When the Over-the-Counter Hearing Act of 2017 sailed through Congress with bipartisan support, it was hardly frontpage news to the general public. Still, its passage sent a shockwave through an audiological community already in the midst of grappling with the FDA’s elimination of the physical waiver requirement one year earlier. Now the government had set a countdown timer, and, for audiologists, that timer was counting down to a fundamental shift in the basic infrastructure of an entire industry.
Soon, buyers will not be required to consult with a professional before acquiring a hearing aid--and many won’t. Anyone will be able to buy at their local Walmart a version of a hearing device. That means the market will be flooded with cheaper, self-fitting hearing aid models. The concern that we’ve heard from many audiologists is that they’ll be cut out of the purchasing process for many of these consumers.
This new reality will complicate the current revenue model for many hearing professionals’ businesses. Be prepared for a number of scenarios: What happens if a patient, several consultations in, questions your pricing after seeing a new wave of low-cost, lower quality alternatives? What if they replace you with a large retailer?
It’s important to cement your business as more than just a ‘middle man’ between your patients and a hearing instrument. Audiologists will always be able to offer something more than OTC products: expertise, consultation, servicing, and a personal relationship with patients.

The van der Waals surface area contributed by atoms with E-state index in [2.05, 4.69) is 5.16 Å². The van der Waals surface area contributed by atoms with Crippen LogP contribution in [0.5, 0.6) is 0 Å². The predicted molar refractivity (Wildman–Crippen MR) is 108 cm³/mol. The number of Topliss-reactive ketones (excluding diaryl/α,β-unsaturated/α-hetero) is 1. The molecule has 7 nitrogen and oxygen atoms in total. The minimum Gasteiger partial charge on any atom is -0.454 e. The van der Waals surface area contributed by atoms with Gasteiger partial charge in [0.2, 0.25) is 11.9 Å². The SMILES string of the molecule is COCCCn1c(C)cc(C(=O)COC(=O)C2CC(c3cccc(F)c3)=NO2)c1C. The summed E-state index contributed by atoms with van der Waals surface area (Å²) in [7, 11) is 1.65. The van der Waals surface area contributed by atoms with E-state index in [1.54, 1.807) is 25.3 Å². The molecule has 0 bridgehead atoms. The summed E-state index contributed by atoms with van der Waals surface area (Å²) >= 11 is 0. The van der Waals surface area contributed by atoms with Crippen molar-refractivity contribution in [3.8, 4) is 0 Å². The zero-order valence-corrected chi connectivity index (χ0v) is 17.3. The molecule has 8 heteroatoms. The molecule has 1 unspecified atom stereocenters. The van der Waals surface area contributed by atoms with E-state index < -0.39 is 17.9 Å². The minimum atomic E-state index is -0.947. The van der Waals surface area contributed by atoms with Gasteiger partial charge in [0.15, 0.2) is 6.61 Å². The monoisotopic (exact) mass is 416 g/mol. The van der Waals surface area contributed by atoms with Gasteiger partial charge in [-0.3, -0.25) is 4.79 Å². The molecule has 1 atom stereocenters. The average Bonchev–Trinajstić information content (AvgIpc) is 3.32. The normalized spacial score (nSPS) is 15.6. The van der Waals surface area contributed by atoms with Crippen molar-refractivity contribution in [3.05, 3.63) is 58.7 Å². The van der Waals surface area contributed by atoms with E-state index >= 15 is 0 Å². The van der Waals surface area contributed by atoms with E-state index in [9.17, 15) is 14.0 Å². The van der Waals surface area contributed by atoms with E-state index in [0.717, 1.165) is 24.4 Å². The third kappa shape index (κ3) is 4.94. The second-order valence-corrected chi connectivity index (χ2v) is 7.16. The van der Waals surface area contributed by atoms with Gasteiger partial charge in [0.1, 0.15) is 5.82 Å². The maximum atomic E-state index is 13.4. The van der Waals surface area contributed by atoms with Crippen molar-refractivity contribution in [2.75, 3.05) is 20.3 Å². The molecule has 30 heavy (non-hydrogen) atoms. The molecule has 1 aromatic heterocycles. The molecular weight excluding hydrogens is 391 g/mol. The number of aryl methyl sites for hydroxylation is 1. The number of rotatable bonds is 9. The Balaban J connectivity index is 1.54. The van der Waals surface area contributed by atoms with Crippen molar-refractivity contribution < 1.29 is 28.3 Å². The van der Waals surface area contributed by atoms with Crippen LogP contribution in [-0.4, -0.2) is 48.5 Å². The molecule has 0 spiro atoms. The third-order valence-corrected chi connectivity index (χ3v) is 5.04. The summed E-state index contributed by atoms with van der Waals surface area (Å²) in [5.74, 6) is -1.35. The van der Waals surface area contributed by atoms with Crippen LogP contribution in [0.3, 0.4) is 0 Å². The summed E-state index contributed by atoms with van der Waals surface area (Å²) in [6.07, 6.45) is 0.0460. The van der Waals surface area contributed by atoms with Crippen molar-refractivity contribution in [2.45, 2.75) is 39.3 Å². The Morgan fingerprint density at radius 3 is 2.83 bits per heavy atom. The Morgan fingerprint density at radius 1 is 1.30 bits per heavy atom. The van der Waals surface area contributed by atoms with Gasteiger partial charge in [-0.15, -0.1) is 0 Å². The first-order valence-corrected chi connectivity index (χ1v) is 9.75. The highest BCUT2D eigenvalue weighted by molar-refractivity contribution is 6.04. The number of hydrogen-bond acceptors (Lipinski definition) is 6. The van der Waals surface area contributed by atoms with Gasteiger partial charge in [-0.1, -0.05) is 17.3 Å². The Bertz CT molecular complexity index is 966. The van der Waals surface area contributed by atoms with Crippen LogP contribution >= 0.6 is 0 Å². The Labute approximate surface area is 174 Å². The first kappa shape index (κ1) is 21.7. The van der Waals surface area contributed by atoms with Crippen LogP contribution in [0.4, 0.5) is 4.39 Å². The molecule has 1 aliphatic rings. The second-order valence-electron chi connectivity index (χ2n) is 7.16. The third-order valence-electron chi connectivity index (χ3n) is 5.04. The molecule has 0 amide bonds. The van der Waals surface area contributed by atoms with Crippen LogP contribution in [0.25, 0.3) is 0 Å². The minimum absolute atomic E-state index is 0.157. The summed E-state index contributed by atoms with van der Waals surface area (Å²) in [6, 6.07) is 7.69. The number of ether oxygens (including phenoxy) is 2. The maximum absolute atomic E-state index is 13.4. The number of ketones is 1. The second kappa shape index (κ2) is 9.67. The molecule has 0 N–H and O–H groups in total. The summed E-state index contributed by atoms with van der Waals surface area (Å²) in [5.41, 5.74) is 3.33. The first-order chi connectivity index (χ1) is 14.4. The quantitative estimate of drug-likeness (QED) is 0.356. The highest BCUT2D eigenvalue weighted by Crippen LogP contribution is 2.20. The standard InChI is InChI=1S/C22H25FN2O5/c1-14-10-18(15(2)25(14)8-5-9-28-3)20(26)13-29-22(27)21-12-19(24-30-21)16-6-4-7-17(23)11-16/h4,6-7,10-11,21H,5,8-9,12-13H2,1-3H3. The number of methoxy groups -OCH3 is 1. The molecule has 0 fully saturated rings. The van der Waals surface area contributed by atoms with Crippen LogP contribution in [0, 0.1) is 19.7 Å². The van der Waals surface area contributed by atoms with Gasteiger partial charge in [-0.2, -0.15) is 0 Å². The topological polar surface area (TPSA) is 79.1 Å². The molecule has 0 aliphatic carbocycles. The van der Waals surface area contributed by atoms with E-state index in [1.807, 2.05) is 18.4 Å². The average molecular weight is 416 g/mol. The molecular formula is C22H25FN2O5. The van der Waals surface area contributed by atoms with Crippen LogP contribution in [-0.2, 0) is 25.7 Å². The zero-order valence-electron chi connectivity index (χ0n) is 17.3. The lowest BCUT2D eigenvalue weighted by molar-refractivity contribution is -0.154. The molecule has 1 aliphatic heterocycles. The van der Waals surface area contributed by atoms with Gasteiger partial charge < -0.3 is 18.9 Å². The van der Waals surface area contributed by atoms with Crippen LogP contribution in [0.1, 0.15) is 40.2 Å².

Buying a hearing instrument is very different than buying, say, reading glasses. It’s far more important to cater each product for each customer. As an audiologist, your expertise will be invaluable in pairing the right device with the right person.
After years of relative market stability, a rapidly approaching period of uncertainty is forcing hearing professionals to ask hard questions about their businesses in the face of real change. Asking yourself the uncomfortable questions, which can differ depending on the circumstance, is crucial in this moment to succeed and thrive.
This shake-up has the potential to create new revenue models within the industry--models that more closely align billing with the full scope of value that hearing professionals provide for their clients, not just selling but also consulting and servicing. In the future, you won’t just be selling hearing aids--you’ll have to sell yourself, your expertise and your compassion.
The good news is that, if you’re prepared and business-savvy, the new era of OTC hearing aids will provide novel opportunities for growth and revenue for businesses that can successfully adapt. It can present a real opportunity to stand apart from the crowd and provide world-class service to your customers.
The bad news? If you don’t start planning now for these changes, you run the risk of being left behind.
For a complete breakdown of the current state of the audiological industry--from OTC hearing aids, new challenges in digital marketing, potential revenue strategies, and how Ear Gear can help speed up your sales process and cut down on service requests -- and much more, download our latest ebook below. It’s full of insider information and analysis from industry experts about audiology in 2020, along with advice and tips on how to stay relevant and profitable in such a shifting industry. Download it today!